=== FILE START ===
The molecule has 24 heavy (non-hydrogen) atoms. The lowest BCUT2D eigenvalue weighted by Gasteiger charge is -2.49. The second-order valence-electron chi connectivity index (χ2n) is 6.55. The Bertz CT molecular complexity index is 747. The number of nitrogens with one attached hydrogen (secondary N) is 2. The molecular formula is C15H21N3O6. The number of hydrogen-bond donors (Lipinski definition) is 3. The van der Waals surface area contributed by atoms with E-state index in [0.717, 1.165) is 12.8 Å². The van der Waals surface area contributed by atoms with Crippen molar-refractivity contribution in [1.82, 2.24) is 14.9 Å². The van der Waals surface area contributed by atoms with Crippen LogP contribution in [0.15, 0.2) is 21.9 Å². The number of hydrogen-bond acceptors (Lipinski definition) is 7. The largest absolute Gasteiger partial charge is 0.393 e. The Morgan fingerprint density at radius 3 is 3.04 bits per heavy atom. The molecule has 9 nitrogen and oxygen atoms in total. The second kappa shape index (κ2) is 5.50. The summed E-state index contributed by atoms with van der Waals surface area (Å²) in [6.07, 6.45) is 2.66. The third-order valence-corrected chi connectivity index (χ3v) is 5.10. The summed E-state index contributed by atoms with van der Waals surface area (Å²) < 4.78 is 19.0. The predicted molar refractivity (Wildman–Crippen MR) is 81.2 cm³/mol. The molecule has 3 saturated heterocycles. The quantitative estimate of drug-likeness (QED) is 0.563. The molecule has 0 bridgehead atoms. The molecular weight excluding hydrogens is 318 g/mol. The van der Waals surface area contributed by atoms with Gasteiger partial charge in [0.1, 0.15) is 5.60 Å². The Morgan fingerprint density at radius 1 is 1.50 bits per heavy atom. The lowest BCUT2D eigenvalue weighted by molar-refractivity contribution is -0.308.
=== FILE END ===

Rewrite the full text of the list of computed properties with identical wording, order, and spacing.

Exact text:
The molecule has 24 heavy (non-hydrogen) atoms. The lowest BCUT2D eigenvalue weighted by Gasteiger charge is -2.49. The second-order valence-electron chi connectivity index (χ2n) is 6.55. The Bertz CT molecular complexity index is 747. The number of nitrogens with one attached hydrogen (secondary N) is 2. The molecular formula is C15H21N3O6. The number of hydrogen-bond donors (Lipinski definition) is 3. The van der Waals surface area contributed by atoms with E-state index in [0.717, 1.165) is 12.8 Å². The van der Waals surface area contributed by atoms with Crippen molar-refractivity contribution in [1.82, 2.24) is 14.9 Å². The van der Waals surface area contributed by atoms with Crippen LogP contribution in [0.15, 0.2) is 21.9 Å². The number of hydrogen-bond acceptors (Lipinski definition) is 7. The largest absolute Gasteiger partial charge is 0.393 e. The Morgan fingerprint density at radius 3 is 3.04 bits per heavy atom. The molecule has 9 nitrogen and oxygen atoms in total. The second kappa shape index (κ2) is 5.50. The summed E-state index contributed by atoms with van der Waals surface area (Å²) in [6.07, 6.45) is 2.66. The third-order valence-corrected chi connectivity index (χ3v) is 5.10. The summed E-state index contributed by atoms with van der Waals surface area (Å²) < 4.78 is 19.0. The predicted molar refractivity (Wildman–Crippen MR) is 81.2 cm³/mol. The molecule has 3 saturated heterocycles. The quantitative estimate of drug-likeness (QED) is 0.563. The molecule has 0 bridgehead atoms. The molecular weight excluding hydrogens is 318 g/mol. The van der Waals surface area contributed by atoms with Gasteiger partial charge in [0.1, 0.15) is 5.60 Å². The Morgan fingerprint density at radius 1 is 1.50 bits per heavy atom. The lowest BCUT2D eigenvalue weighted by molar-refractivity contribution is -0.308.